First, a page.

While waiting for the next issue of Tides of Time, read Will Shaw’s interview with current Oxford Doctor Who Society officers Hannah Taylor and Beth Graham, which first appeared in The Oxford Student newspaper.
It’s coming soon. But not yet.
It’s ten years since the return of Doctor Who to BBC One, which seems an opportune moment to link to Tides of Time 30, published in March 2005 just before the series came back, and Tides of Time 31 published in November 2005 (here represented by a revised 2010 version) and very much bearing the mark of that first Doctor Who series of the twenty-first century. Fantastic!
This somewhat Quixotic retrospective project, the digitization and upload of every issue of Tides of Time, comes to an end with the upload of issue 24 as a pdf. This issue was first published in June 1999 and was the only issue edited by Alastair Harrison. The late 1990s and early 2000s were a very creative time as a generation brought up on the cusp of the satellite era dug into Doctor Who and other archive television as well as considered the onward development of Doctor Who across non-television media. Issue 24 reminds me just how long South Park has been around as David Bickley considers what it takes to be an easily-eliminated Doctor Who character; just how confident one can be about what works and what doesn’t in novel series when one is churning out two essays a week (see Pass Notes: The Missing Adventures); and what, three years after its broadcast, the TV Movie taught fans about what the spirit of Doctor Who is and what would need to be kept in any revival (John Wilson’s Police-Boxy Blues). There’s fiction (my favourite being Alice Dryden’s Lawful Wedded Wife) and metafiction (David Bickley again with Work in Progress) and ponderings on other subjects including Queer as Folk (the impending Russell T Davies-led revival of Doctor Who sometimes seems inevitable with hindsight and frankly it frequently looked imminent at the time) and Blake’s 7. A contents list with more information was posted here some years ago.
As the caption says, Tides of Time will return, but in 2015. I hope to be able to host a pdf here. More details as they become available. In the meantime, enjoy the archive from the past twenty-four years.
Working backwards again, I’ve now added a PDF of issue 25 of Tides of Time, published early in 2000, to the website, It’s a large file as these scans go, of 25Mb or so, but is worth it. Matthew Peacock edited this one, and was responsible for the major piece of fiction in it, ‘Jacob’s Ladder’, which Fiona Moore and Alan Stevens later cited in one of their academic articles on Doctor Who. Fiona herself writes for this issue, including looking at theexoticism and de-exoticisation of the primitive across twenty-six years of Doctor Who, on Lawrence Miles’s novel Alien Bodies as an allegory for Doctor Who as cultural commodity in the 1990s, and about the crisis of relevance which affected the programme in the 1980s. There’s a great piece on childhood memories and meeting Elisabeth Sladen by Mark Boyes, and a survey of the history of the magazine by me, as well as gossip, in-jokes, out-jokes and other fiction.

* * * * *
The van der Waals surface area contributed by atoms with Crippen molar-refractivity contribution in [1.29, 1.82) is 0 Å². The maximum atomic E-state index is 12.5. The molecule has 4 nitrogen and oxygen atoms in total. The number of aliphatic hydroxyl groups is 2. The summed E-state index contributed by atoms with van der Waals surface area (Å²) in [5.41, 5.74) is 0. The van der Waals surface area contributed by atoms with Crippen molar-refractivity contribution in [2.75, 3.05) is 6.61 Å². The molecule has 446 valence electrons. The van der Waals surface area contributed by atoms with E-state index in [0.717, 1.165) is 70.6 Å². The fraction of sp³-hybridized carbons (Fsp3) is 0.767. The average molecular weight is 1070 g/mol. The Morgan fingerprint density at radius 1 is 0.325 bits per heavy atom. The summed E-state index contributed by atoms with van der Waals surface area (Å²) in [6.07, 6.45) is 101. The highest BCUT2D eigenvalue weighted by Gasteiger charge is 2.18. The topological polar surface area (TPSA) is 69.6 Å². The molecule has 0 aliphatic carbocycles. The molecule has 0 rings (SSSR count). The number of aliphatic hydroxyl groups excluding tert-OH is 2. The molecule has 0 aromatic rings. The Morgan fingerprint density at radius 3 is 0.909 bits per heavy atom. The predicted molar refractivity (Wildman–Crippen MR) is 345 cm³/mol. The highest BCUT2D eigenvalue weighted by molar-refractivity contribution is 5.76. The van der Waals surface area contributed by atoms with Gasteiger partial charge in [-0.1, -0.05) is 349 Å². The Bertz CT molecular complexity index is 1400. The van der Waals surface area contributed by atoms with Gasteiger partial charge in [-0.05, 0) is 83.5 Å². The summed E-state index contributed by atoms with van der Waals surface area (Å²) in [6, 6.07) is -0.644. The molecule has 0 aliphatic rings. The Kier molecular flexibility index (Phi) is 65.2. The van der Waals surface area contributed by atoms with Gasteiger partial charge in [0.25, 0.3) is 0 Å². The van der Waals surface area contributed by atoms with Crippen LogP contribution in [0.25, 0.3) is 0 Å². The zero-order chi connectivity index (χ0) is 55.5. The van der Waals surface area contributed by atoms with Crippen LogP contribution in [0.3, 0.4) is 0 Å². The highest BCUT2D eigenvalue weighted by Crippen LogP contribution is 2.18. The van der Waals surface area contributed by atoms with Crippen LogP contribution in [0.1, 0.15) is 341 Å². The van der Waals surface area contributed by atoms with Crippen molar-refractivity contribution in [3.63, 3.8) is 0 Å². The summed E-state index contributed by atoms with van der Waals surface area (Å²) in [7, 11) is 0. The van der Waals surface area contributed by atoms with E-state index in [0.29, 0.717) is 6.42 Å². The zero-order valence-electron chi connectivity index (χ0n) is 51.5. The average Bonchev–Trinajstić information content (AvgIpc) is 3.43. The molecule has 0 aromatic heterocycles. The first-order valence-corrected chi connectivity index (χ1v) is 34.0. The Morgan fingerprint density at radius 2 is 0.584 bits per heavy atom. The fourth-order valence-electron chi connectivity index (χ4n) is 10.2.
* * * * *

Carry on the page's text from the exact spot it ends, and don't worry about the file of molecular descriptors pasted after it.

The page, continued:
In the interests of variety, I had a go at tinting the cover illustrations for this edition, in an attempt to exploit the shortcomings of the photocopies I used as masters. I apologise in advance for the eye strain.
Tides 23 features a look at Doctor Who-watching and its effect on character; several strong pieces of fiction; an assessment of Stephen Cole’s period as editor-in-chief of Doctor Who at BBC Worldwide; a look at the uncanny parallels between Doctor Who in the Jon Pertwee period and Babylon 5; a look at Hercules: the Legendary Journeys with a glimpse at its spin-off Xena Warrior Princess; an introduction to animated series Reboot; and much else. There was definitely a sense at this time that Doctor Who was over and done with as a TV series and that it now belonged to its fans who could do what they wanted with it, and much of that emerges in this issue.
I’d hoped to have finished uploading the entire Tides of Time back catalogue by now, but work and other essential matters of life have intervened. Since my last post I have added two more old issues as PDFs to the online library. They are both from 1998, the first two issues of Tides to be edited by Matthew Peacock, and the beginning of a period of vigorous collaboration, ever more outrageous opinionating, a growing interest in other television series to which the cult label had been applied, and enthusiastically reproducing pseudonyms. Links and summaries below. Both are somewhat large files so right-clicking is recommended; the originals were photocopies of inkjet masters but were of a higher standard than many; I have done a minimal amount of clean-up.
Tides 21 – Sydney Newman memorialised, the Bodleian Library’s Doctor Who holdings examined, The Claws of Axos defended, and First Frontier reworked. The state of Babylon 5 is surveyed. The seventh Doctor goes looking for a new coat.
Tides 22 – Get Smart! is celebrated; The Tenth Planet, Logopolis and Ghost Light are discussed; and the first Short Trips and the state of the BBC Books range a year after its launch are investigated. The first version of Fiona Moore’s Gay, Lesbian and Bisexual Guide to Doctor Who is published. The third Doctor decides to make the most of what time he has left between his encounter with the Queen Spider and his regeneration; the second Doctor and Jamie find something nasty in a very particular nursery; and there is a now happily outdated list of BBC Film and Television Library Doctor Who holdings.